July 2005 
Volume 04, Issue 3 
Focus on Finance

Grow me the money

Balanced revenues and earnings growth essential to success

In this, the second in a four-part series on Enterprise Financial Targets—the new, aggressive, company-level financial metrics introduced earlier this year—Boeing Frontiers looks at the importance of fundamentals such as revenue and earnings growth in driving sustained value creation.

As Boeing stock nears its four-year high—at press time the stock price had risen about 25 percent for the year to date—many employees are asking what's driving Boeing stock price and how the company can maintain this momentum.

Great product innovation, inspired leadership, advantageous market position and brand recognition all clearly are important. But the basic "blocking and tackling" of running a healthy core business is what gets noticed and, more important, rewarded on Wall Street.

The more successful Boeing is at achieving top financial performance and appropriate stock valuation, the more the company will grow—and the more opportunities will be created for employees.

Two fundamental measures of performance closely correlated to stock performance are steady, consistent and balanced revenue growth and earnings growth.

"Boeing's goal is to achieve sustained value creation for shareholders over the long term," said Boeing President, CEO and CFO James Bell. "And that means consistently delivering balanced growth in revenues and earnings, using assets efficiently as indicated by cash flow and return on net assets, and generally providing stable, predictable results."

That last part is especially important, as Heidi Wood, aerospace analyst at Morgan Stanley, recently told a gathering of Boeing Finance leaders in Southern California. While Wood admitted the hunt for the best stocks is part art and part science, she's adamant the science side—the elements measured by Boeing's Enterprise Financial Targets—is critical.

With 5,600 publicly listed stocks for investors to choose from, "the most valued qualities on Wall Street are a company's visibility, predictability and profitability," Wood said. When business performance is consistent, visible and measurable, investors "trust it more" because it reduces risk. Wood cited Boeing's Enterprise Financial Targets as the kind of disciplined approach to measuring and communicating performance the financial community likes to see.

Balanced, consistent revenue and earnings growth also plays an important role in a company's valuation. Data from Boeing's Financial Planning and Analysis group, which tracks and analyzes top-quartile performers from the Standard & Poor's list of premier U.S. companies, suggests it is very important.

For example, consider Johnson Controls, an automotive systems and controls company based in Milwaukee: 2004 was its 58th consecutive year of sales increases and the 14th consecutive year of earnings increases. The company's ability to consistently meet expectations and steadily deliver revenue growth of 10.5 percent compounded annually since 1999, and 14.3 percent earnings growth compounded over the same period, has made its stock, as of Dec. 31, 2004, a top-quartile performer for the previous three-, five- and 10-year periods.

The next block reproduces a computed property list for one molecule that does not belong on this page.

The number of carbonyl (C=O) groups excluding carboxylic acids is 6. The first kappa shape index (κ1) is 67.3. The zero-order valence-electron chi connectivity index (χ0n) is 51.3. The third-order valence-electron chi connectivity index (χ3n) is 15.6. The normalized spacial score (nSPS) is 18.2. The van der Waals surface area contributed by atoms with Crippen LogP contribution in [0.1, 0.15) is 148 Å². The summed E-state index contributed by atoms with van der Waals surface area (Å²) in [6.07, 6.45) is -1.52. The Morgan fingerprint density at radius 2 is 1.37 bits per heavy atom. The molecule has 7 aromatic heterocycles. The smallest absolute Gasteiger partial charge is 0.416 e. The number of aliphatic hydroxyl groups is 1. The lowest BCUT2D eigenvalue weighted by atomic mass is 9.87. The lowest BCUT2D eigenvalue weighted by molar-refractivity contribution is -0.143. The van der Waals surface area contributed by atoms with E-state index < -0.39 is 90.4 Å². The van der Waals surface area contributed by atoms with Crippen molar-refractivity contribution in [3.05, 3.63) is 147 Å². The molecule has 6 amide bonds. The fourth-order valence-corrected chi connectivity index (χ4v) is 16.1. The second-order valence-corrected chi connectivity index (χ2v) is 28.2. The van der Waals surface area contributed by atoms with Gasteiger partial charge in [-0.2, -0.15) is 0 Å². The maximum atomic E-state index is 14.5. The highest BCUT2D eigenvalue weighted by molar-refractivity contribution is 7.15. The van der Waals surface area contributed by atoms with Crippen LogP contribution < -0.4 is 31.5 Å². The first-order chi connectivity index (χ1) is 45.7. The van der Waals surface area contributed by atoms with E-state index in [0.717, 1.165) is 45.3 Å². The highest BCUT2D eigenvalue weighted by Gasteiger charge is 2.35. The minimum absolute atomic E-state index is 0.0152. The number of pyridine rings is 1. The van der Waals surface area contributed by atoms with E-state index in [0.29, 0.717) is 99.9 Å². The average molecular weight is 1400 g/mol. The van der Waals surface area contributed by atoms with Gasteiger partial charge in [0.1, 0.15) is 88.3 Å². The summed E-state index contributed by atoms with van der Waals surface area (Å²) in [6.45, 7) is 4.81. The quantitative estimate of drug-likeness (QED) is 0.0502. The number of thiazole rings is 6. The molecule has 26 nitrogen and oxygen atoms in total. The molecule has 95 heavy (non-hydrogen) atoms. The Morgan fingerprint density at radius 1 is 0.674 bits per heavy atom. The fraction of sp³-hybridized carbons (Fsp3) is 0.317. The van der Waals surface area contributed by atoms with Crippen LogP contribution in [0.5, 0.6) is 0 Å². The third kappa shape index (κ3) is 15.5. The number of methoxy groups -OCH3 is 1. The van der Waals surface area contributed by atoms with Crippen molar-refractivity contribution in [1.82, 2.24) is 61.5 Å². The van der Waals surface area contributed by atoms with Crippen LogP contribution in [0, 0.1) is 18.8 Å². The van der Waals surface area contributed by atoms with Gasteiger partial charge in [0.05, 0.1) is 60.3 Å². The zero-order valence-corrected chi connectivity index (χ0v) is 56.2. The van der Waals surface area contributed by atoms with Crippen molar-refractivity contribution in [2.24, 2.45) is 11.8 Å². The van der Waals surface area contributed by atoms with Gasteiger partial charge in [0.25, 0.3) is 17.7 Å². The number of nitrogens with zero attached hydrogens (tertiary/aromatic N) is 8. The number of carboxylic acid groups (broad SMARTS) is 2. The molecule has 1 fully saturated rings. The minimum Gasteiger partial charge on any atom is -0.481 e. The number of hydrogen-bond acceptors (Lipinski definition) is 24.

Paccar Inc., a Bellevue, Wash.-based commercial truck company, shows companies in cyclical industries such as Boeing's can achieve consistency in revenue and earnings growth over time. Paccar's 10-year revenue growth averaged 9.7 percent and earnings growth over the period averaged 13.6 percent, again both compounded annually.

As of Dec. 31, Boeing was not a top performer in any of the past one-, three-, five- or 10-year periods.

Unlike top-quartile performers' near-double-digit revenue and earnings growth, Boeing's 10-year revenue compound annual growth rate is 4.1 percent (see chart). Revenue rose from $35.0 billion in 1994, peaking in 1999 and 2001 at $58.0 billion, before declining to $52.5 billion in 2004. Average annual earnings growth over the period was only 2.4 percent.

So what can Boeing and its people do to drive consistent revenue and earnings growth and achieve its financial targets? A lot. The company can continue to introduce new products like the 787 Dreamliner. It can improve existing products like it's done with 777 and 737 variants. It can enter new markets such as the Multi-mission Maritime Aircraft or increase its share in existing markets with more aggressive sales. And it can focus on higher-margin products and services while finding new ways to reduce existing costs through Lean initiatives. Boeing employees at all levels and in all functions have a role to play, Bell said.

Another way companies achieve consistent revenue growth is through acquisitions. In fact, recent research suggests a correlation between frequency of acquisitions and above-average stock returns.

Provided Boeing executes well, its current market position and backlog are expected to ensure sufficient organic, or internally generated, near-term growth. Over the longer term, the company will continue to pursue value-creating acquisitions—where appropriate—that fit with its strategy and align with core competencies.

"Balanced revenue and earnings growth over the long term is clearly a key to creating shareholder value," Bell said. "We've got some momentum going, and it's up to Boeing employees to help us sustain it."

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